In this article, we will see how to use the NextJs route groups to set a shared layout for multiple pages in the app folder.
Introducing the route groups in NextJs 13
Let's say we have the following files in the app folder:
/app page.js -> maps to: / /red page.js -> maps to: /red /blue page.js -> maps to: /blue /green page.js -> maps to: /green
/blue routes we want to set a shared layout, but we don't want to have this layout on the
In order to do this we will need to use the route groups from NextJs.
A route group is created by wrapping a folder’s name in parenthesis:
By adding a route group we are breaking out of the NextJs route system. The folders written in round brackets are not included in the application routes.
So, if we will add put the
blue folders in a folder named
(sharedLayout), we will still have the same routes as before:
/app page.js -> maps to: / (sharedLayout) /red page.js -> maps to: /red /blue page.js -> maps to: /blue /green page.js -> maps to: /green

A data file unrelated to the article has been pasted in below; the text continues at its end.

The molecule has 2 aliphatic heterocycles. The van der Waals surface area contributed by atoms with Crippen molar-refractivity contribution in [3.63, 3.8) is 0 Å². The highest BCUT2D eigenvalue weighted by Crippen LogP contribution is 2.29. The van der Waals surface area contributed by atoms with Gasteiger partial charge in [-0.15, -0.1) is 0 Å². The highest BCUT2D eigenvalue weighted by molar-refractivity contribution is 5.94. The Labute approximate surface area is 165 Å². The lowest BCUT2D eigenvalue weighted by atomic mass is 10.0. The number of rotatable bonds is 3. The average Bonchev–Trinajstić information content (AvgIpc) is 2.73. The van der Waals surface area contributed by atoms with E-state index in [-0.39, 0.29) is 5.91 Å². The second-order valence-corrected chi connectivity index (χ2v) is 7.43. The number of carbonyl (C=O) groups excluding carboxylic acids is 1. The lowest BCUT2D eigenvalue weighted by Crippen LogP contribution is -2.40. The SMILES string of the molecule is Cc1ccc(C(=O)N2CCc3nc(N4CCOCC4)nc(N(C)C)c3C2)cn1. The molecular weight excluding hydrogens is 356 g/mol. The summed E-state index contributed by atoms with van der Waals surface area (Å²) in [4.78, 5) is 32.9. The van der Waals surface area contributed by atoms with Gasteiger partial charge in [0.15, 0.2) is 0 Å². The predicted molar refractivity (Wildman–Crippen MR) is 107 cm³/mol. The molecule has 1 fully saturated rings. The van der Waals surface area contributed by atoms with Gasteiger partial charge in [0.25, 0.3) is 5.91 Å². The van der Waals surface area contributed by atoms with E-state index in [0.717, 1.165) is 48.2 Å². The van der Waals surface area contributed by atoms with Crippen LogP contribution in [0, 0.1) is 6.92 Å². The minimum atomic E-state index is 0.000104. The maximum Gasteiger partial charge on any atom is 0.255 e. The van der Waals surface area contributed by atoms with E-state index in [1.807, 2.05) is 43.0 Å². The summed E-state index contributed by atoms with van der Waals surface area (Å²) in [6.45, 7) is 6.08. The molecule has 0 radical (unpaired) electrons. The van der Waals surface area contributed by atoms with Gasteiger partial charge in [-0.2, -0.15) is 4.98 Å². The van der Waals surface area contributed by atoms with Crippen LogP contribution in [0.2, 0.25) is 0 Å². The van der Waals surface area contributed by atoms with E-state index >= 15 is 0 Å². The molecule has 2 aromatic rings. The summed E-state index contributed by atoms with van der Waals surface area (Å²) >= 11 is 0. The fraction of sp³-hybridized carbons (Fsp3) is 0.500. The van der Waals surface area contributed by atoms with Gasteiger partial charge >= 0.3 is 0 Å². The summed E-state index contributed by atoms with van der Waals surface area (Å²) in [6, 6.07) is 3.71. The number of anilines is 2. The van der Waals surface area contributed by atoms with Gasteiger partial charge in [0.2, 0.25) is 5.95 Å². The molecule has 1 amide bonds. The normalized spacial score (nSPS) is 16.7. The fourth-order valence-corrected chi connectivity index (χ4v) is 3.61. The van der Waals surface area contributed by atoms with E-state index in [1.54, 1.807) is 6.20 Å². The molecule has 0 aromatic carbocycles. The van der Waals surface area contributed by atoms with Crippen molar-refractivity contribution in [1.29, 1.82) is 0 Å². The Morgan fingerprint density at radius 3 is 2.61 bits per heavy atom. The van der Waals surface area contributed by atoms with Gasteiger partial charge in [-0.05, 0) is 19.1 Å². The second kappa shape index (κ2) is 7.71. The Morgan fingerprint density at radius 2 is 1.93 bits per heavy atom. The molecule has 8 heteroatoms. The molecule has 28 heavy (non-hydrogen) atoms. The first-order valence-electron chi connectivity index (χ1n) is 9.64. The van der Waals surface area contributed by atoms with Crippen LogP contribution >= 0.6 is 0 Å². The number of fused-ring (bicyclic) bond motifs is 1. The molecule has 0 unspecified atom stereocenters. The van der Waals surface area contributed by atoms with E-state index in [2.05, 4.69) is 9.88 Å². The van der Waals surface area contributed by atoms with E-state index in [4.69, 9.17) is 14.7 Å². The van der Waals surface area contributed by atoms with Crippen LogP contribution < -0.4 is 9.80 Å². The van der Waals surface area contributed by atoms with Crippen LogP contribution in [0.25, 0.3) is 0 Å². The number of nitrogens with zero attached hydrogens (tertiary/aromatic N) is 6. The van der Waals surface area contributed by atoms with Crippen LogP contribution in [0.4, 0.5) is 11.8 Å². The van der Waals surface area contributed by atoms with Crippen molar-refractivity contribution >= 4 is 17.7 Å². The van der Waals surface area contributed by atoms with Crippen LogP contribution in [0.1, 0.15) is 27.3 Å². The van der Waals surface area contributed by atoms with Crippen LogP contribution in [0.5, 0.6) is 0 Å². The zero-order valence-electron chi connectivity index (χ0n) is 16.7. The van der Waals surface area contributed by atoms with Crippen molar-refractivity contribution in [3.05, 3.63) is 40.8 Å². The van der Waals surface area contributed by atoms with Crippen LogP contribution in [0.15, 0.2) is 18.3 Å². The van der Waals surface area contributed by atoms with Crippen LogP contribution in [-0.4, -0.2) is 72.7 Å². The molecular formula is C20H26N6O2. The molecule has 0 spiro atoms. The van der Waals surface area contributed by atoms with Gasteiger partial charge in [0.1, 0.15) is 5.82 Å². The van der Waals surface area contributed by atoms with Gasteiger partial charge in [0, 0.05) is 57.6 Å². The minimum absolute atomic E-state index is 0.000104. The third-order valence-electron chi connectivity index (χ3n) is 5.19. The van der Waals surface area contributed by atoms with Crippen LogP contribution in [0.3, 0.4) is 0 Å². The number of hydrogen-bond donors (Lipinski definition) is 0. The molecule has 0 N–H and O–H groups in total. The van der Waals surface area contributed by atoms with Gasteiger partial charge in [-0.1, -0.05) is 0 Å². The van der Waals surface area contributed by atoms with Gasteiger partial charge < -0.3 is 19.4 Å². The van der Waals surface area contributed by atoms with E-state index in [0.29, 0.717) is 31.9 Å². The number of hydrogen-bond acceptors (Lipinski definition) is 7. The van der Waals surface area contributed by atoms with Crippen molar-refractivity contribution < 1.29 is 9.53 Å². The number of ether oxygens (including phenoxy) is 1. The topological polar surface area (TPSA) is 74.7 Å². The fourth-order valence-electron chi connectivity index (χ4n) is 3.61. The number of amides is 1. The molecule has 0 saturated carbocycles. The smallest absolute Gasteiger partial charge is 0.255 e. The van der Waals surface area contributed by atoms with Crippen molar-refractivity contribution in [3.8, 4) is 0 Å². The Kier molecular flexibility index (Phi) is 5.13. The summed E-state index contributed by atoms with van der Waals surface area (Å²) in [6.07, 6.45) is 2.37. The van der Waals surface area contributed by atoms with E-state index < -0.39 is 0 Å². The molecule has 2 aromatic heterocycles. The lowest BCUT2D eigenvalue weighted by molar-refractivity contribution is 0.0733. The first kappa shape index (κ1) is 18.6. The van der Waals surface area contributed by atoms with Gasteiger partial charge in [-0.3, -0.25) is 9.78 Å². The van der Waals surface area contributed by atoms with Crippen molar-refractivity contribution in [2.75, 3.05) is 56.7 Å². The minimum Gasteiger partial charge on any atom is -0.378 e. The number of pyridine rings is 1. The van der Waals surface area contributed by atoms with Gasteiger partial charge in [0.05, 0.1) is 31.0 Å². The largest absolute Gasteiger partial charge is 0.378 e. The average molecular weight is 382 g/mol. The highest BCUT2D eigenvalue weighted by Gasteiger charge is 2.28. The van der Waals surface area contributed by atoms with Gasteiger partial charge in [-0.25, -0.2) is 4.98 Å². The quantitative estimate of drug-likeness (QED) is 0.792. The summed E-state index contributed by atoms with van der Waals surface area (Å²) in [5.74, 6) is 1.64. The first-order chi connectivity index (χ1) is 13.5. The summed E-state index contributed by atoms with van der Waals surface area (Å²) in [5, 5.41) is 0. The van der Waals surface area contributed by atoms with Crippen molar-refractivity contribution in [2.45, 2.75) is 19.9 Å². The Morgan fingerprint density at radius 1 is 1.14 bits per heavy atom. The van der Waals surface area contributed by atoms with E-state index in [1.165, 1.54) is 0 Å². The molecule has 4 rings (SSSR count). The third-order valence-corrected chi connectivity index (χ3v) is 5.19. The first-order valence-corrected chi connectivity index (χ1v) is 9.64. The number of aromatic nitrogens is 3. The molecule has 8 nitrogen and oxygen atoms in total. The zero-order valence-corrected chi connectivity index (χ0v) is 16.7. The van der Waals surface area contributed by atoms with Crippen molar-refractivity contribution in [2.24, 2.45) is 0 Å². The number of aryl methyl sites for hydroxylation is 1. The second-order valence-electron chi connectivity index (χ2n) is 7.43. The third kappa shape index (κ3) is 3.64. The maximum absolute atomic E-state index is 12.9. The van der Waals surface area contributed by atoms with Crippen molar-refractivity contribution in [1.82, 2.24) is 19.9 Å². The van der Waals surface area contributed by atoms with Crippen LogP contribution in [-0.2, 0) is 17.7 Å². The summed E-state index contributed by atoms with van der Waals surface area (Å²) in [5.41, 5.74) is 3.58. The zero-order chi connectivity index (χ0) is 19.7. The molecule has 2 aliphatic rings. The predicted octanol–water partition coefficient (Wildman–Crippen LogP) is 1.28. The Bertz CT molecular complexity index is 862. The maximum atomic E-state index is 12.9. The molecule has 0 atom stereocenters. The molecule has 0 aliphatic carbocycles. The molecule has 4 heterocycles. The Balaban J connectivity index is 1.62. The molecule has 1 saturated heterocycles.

We can use the route groups to better organize our code.
Adding shared layouts for multiple pages
But, one cool thing is that we can also use route groups to share layouts between multiple pages with the same root folder. So, if we will add a
layout.js file in the
/app page.js /(sharedLayout) layout.js /red page.js /blue page.js /green page.js -> maps to: /green
/blue pages will have the same shared layout file:
You can check out a small app example with NextJs shared layouts here. Below you have the screenshots of the pages that share the same layout file:
And speaking of layouts I've made this example for how to make a responsive sidebar layout in NextJs